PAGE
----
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Badri Patarkatsishvili was no ordinary politician. He played
Badri Patarkatsishvili was no ordinary politician. He played a key role in Georgia's life, apart from his role in the country's economy.

Patarkatsishvili was a big name in business and very rich. Figures describing his fortune and his contributions to political campaigns vary wildly, and are difficult to verify. But out of all the independent leaders his financial influence on political life was the greatest.

There was a time when he also enjoyed high standing in Russia. It was there that he built his business career - so successfully that at one point he was known as one of the most influential businessmen in Russia. He was also proactive in political life, and headed several Russian television channels.

He was a cautious man, and if he took a risk he took care not to go too far. Even when he ran for president in Georgia (and got 7% of the vote), he did not really seem to want that post. Nevertheless, he was viewed as a serious contender by Mikheil Saakashvili and the Georgian political elite. His death has left the vacuum that follows the departure of a strong and powerful political leader.

His death is also a serious blow to the Georgian opposition, which now has no one to "lean" against, at least financially. It is also of some interest to see the response of politicians and officials in Tbilisi and those who followed him. The opposition's next moves are easy to guess - it will accuse Saakashvili of being the direct or indirect cause of Patarkatsishvili's death. They are unlikely to blame Russia.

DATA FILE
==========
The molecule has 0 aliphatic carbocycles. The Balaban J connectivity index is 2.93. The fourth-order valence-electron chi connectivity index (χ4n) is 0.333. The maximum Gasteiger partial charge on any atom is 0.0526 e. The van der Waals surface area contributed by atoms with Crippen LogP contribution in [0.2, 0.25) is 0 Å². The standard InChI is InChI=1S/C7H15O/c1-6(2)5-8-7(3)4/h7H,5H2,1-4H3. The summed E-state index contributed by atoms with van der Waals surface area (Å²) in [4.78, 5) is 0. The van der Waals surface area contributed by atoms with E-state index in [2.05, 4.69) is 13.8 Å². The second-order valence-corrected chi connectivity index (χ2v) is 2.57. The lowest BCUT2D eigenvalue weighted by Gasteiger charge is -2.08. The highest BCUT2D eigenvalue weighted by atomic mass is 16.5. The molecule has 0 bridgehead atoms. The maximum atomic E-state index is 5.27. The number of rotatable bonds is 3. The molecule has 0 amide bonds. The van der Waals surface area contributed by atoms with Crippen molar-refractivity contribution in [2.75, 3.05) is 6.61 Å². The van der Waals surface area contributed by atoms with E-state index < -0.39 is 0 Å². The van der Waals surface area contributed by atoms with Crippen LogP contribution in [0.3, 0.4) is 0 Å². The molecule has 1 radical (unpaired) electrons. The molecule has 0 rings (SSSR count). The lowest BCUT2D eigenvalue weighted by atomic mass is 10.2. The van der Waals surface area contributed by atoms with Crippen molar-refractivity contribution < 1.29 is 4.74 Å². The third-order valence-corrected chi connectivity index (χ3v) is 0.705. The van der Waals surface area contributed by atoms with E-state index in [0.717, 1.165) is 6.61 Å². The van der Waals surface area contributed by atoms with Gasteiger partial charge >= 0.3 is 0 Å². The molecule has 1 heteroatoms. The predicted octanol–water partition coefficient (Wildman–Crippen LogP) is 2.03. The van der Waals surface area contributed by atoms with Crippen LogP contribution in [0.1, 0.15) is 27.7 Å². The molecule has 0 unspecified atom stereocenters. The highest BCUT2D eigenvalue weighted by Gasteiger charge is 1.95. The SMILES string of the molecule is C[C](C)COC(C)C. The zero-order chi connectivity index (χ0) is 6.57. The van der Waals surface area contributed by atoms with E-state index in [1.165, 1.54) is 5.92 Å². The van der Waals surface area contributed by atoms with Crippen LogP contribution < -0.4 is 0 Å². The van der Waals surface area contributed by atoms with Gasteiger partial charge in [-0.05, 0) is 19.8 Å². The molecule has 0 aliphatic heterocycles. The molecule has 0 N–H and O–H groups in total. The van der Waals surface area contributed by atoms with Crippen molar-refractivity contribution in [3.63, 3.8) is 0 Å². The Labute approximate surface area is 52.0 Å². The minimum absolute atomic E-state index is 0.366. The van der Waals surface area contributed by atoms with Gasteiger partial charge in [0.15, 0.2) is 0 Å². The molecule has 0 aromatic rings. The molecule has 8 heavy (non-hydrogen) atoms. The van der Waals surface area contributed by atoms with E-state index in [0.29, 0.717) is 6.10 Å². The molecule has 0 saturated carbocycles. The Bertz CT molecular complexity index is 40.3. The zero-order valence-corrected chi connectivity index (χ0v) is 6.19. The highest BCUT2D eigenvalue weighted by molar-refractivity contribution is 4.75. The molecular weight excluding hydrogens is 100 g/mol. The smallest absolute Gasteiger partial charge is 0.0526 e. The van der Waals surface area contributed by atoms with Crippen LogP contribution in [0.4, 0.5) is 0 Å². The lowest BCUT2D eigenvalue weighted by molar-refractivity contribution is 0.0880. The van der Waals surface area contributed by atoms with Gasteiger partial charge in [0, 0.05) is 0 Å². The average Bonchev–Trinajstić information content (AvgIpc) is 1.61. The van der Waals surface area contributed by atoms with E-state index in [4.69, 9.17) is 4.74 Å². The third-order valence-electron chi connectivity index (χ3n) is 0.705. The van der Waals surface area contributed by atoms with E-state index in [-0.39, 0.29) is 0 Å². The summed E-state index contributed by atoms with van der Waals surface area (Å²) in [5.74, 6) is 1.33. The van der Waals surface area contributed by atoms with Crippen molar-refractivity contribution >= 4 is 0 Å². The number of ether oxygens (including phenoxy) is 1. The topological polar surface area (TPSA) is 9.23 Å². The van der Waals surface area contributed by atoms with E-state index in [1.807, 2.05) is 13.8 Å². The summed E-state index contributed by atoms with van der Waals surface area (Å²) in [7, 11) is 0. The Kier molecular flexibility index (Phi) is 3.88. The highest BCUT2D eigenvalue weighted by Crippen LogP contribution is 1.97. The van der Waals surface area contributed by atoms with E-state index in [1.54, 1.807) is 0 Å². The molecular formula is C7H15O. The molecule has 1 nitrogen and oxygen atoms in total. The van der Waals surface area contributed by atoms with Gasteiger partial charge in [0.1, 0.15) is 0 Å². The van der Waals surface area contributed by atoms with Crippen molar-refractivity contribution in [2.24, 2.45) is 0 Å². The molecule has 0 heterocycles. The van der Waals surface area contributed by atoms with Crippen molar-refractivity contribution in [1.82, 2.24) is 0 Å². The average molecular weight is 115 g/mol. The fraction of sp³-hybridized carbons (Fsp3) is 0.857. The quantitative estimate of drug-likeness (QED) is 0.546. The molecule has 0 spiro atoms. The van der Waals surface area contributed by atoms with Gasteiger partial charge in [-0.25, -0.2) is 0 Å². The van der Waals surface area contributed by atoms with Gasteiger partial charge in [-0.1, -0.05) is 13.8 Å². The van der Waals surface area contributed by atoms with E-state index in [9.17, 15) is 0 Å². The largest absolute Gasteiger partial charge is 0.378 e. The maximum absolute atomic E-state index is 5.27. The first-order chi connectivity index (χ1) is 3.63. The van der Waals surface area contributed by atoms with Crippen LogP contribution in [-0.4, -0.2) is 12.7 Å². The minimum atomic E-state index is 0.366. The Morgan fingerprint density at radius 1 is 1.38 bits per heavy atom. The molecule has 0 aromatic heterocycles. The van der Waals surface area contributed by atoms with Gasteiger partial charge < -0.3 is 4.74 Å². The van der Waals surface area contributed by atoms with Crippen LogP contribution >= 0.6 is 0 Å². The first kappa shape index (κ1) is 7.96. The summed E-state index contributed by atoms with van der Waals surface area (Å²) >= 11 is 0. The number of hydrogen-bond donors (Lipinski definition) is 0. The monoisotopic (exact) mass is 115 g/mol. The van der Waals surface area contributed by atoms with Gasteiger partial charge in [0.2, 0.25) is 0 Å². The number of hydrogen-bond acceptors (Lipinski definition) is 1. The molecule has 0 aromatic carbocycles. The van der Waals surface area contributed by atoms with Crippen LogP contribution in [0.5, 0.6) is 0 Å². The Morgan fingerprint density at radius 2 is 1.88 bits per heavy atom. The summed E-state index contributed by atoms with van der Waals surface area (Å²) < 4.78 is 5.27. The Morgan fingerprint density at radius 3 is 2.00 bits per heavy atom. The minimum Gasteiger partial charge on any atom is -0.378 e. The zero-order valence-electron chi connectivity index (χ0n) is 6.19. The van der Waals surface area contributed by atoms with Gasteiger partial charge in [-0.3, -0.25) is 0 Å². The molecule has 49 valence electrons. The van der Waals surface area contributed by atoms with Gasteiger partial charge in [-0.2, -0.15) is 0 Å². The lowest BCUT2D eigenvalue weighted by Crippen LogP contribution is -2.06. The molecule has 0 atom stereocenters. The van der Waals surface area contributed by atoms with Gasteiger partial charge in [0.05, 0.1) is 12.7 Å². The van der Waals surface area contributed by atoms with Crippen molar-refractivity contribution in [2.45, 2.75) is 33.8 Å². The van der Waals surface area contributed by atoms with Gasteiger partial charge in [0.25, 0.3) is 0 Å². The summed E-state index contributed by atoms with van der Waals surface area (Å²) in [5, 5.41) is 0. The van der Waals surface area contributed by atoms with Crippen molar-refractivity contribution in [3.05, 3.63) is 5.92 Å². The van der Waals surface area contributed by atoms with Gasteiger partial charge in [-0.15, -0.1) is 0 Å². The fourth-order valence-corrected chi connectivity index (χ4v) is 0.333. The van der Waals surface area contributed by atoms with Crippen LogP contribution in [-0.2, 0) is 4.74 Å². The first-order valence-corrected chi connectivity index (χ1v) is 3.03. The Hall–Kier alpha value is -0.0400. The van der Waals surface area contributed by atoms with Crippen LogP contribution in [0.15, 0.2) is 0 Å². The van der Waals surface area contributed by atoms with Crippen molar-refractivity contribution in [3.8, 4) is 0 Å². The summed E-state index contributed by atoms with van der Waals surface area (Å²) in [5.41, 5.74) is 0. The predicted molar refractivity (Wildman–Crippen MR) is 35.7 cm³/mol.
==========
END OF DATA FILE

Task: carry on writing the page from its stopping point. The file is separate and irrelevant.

As regards the Georgian president, he is also unlikely to mourn in his passing. To an extent the death of a leading opponent is not to his advantage. Rumors about his supposed involvement in this death could mar his public rating, but the absence of such a strong rival undeniably improves his chances in the upcoming parliamentary elections.

Patarkatsishvili's death is bound to generate rumors and gossip, especially in Britain, where he died. The U.K. has seen too many dissidents dying, and people connected with Russia or Boris Berezovsky too often finding themselves in all sorts of mess. The British papers will discuss this theme avidly and at length.

Somebody is bound to play this card. Especially journalists, who will take up the issue and pursue it to the best of their ability. After all, the death of a 52-year-old with no history of heart trouble looks suspicious, although he had led a stressful life over the past few months.

Badri Patarkatsishvili is gone, but questions about him as a political figure remain as frustratingly unanswered in death as they were in life. The first of them is: What was his real aim in Georgia? He was talented both as a tactician and a strategist, and could not but make plans for the future. But what were they? How did he want to align his relations with the incumbent authorities? What were his ambitions and aspirations, what were the things he was prepared to abandon, and what did he stand for?

Was he determined to fight to the bitter end, or had he arranged other options? It would be interesting to know the answers, but these questions are unlikely to be answered any time at all.

Alexei Malashenko is an associate of the Moscow Carnegie Center.

The opinions expressed in this article are the author's and do not necessarily represent those of RIA Novosti.


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